The Best Sermon in Life Is the One You Live

(from Jim Blaine)

          Fred Byrd 

Fred Byrd has passed away at the age of 87.  Fred Byrd started out life as one of eight children, son of a hardscrabble sharecropper in rural Hoke County, North Carolina.  The funeral was held Saturday at Rock Springs Missionary Baptist Church – standing room only.

Might say that 70 or 80 years ago in the rural South, that the “odds for success” were not exactly stacked in Fred Byrd’s favor; but Fred Byrd was a remarkable man.  Loved by many, admired and respected by all.

Fred Byrd was faithful in his mission in life to his five children, his church, his extended family reunion association, his friends and to his work. Those things Fred touched with his life were always improved; he wasn’t always necessarily the leader, but he was always in-charge. The Minister said one of Fred’s favorite pastimes was talking.  Fred was plain-spoken and freely shared his thoughts and opinions with others – whether you were ready or not! With Fred Byrd, you didn’t have to wonder what he thought or felt. Fred didn’t shirk his responsibility “to counsel” you when you needed it. The Minister said Fred even counseled him on his sermons: “Keep it simple and, most importantly, don’t take all day!”

Fred Byrd counseled me often over the years; it was always advice well worth getting. I distinctly remember our “first session”…. 

You probably need to know that Fred Byrd’s career was as the supervisor of housekeeping at a very large, state-operated mental hospital in Raleigh. A challenging task with numerous employees, 3-shifts, 7x24x365 operations in an environment which required not only great skill, but also great flexibility, discretion and compassion. Fred Byrd was definitely the right man for the job; he cared about everything. Fred took his work, his life very, very personally.

But Fred Byrd, true to his roots, also worked a second job at the CU keeping our house in order. One evening Fred dropped by the office and said: “Mr. Blaine (I immediately knew I was in trouble!), could I speak with you a moment about the trash?” You want to “talk trash” to me Fred? “That’s not what I said!  I don’t want to talk trash to you; I want to talk about your trash!”(This was really not looking good…)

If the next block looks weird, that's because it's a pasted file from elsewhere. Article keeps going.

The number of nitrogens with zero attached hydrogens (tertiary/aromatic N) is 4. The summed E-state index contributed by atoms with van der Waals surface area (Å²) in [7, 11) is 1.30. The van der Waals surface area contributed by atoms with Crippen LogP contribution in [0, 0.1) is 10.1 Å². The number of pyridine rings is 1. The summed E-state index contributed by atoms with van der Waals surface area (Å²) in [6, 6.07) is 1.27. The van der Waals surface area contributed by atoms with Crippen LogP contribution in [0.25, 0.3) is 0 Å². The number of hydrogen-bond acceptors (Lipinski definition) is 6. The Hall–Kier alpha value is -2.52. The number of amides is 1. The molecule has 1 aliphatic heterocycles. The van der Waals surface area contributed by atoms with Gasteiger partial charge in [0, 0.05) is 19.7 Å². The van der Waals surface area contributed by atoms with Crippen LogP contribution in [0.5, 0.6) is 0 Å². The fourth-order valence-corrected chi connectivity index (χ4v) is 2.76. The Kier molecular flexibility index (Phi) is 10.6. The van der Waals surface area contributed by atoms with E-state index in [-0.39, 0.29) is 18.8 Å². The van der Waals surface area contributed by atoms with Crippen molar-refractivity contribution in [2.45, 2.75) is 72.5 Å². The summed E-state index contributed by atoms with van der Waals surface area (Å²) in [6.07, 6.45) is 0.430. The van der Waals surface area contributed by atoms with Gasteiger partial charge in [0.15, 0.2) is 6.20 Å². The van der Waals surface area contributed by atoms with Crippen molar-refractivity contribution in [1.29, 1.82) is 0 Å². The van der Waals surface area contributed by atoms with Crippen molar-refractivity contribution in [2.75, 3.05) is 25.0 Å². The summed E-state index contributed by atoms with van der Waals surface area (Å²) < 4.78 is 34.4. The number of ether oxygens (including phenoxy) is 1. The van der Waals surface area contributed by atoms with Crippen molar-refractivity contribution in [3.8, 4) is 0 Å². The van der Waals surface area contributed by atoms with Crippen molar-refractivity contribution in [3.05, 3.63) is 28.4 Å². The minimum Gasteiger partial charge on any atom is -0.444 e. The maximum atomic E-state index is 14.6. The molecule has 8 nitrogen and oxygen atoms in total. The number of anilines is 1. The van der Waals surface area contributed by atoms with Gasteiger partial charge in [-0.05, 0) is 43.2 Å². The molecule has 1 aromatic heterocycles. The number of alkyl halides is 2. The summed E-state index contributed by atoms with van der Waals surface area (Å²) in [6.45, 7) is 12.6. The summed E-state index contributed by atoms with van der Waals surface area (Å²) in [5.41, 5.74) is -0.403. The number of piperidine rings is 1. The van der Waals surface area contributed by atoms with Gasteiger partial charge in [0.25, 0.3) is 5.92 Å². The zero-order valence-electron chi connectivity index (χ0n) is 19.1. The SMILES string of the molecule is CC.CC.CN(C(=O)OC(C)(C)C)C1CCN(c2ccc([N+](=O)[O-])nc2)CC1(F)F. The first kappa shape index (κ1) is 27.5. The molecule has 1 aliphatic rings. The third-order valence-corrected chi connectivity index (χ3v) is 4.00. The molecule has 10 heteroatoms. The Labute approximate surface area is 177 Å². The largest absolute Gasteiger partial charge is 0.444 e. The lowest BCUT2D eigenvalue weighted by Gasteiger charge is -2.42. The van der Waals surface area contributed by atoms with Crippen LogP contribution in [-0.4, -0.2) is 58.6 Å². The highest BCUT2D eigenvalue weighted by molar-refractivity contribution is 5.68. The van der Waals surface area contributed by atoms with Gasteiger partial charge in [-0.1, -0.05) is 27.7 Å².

Fred told me that he knew that I brought in fast food for lunch everyday and ate in the office. Fred was into GPS tracking long before the technology was invented! He noted that the bag and remaining cup of ice from the soft drink ended up in the trashcan nearby. Fred pointed out that by the end of the day that the ice had melted and created quite a problem and a mess for his folks. Fred said softly that he was sure that this was just an oversight and something that had never occurred to me (and it hadn’t); and would I mind emptying out the ice in a sink before discarding it? Fred was looking me dead in the eyes as he “counseled” me. And then he made the lesson stick:

“Mr Blaine, there is no reason, there can be no justification for any of us to make life purposefully more difficult for someone else.”
In life, I have received no finer “counsel”.

In closing the funeral, as the casket was rolled down the aisle to the strains of “I’ll Fly Away”, the Minister had one final thought about the man Fred Byrd:

“Your best sermon in life is the one you live…”
Amen, Brother Fred…. and thank you, …
Thank you for your “sermon”.

Being a Leader: Where is Kristian Christian When Members Need Her?

Bank Transfer Day.   It was a national headline PR story and marketing tsunami in 2011. The activity was started by a young woman who took action when Bank of America began charging fees because her combined balances were less than $20,000.

The person behind this movement was Kristian Christian.  She stepped up because she believed  bank executives were “out of touch” with their customers.  Her example raises a question: do credit unions need her activism even more today?